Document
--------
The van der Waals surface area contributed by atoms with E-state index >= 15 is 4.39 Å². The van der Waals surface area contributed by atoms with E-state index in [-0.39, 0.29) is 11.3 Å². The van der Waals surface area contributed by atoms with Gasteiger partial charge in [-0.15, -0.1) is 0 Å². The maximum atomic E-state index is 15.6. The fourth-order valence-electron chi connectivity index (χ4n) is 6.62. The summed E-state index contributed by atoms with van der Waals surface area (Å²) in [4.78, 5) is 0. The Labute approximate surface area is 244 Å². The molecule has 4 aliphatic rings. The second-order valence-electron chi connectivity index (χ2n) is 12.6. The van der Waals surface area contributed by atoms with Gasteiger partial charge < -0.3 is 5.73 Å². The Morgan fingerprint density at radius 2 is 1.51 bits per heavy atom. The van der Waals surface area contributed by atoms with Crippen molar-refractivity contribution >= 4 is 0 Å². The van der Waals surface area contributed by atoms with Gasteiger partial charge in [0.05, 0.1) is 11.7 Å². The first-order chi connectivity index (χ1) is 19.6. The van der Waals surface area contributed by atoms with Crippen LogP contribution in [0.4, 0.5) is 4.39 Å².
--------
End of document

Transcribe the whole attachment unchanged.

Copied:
The van der Waals surface area contributed by atoms with E-state index >= 15 is 4.39 Å². The van der Waals surface area contributed by atoms with E-state index in [-0.39, 0.29) is 11.3 Å². The van der Waals surface area contributed by atoms with Gasteiger partial charge in [-0.15, -0.1) is 0 Å². The maximum atomic E-state index is 15.6. The fourth-order valence-electron chi connectivity index (χ4n) is 6.62. The summed E-state index contributed by atoms with van der Waals surface area (Å²) in [4.78, 5) is 0. The Labute approximate surface area is 244 Å². The molecule has 4 aliphatic rings. The second-order valence-electron chi connectivity index (χ2n) is 12.6. The van der Waals surface area contributed by atoms with Gasteiger partial charge < -0.3 is 5.73 Å². The Morgan fingerprint density at radius 2 is 1.51 bits per heavy atom. The van der Waals surface area contributed by atoms with Crippen molar-refractivity contribution >= 4 is 0 Å². The van der Waals surface area contributed by atoms with Gasteiger partial charge in [0.05, 0.1) is 11.7 Å². The first-order chi connectivity index (χ1) is 19.6. The van der Waals surface area contributed by atoms with Crippen LogP contribution in [0.4, 0.5) is 4.39 Å².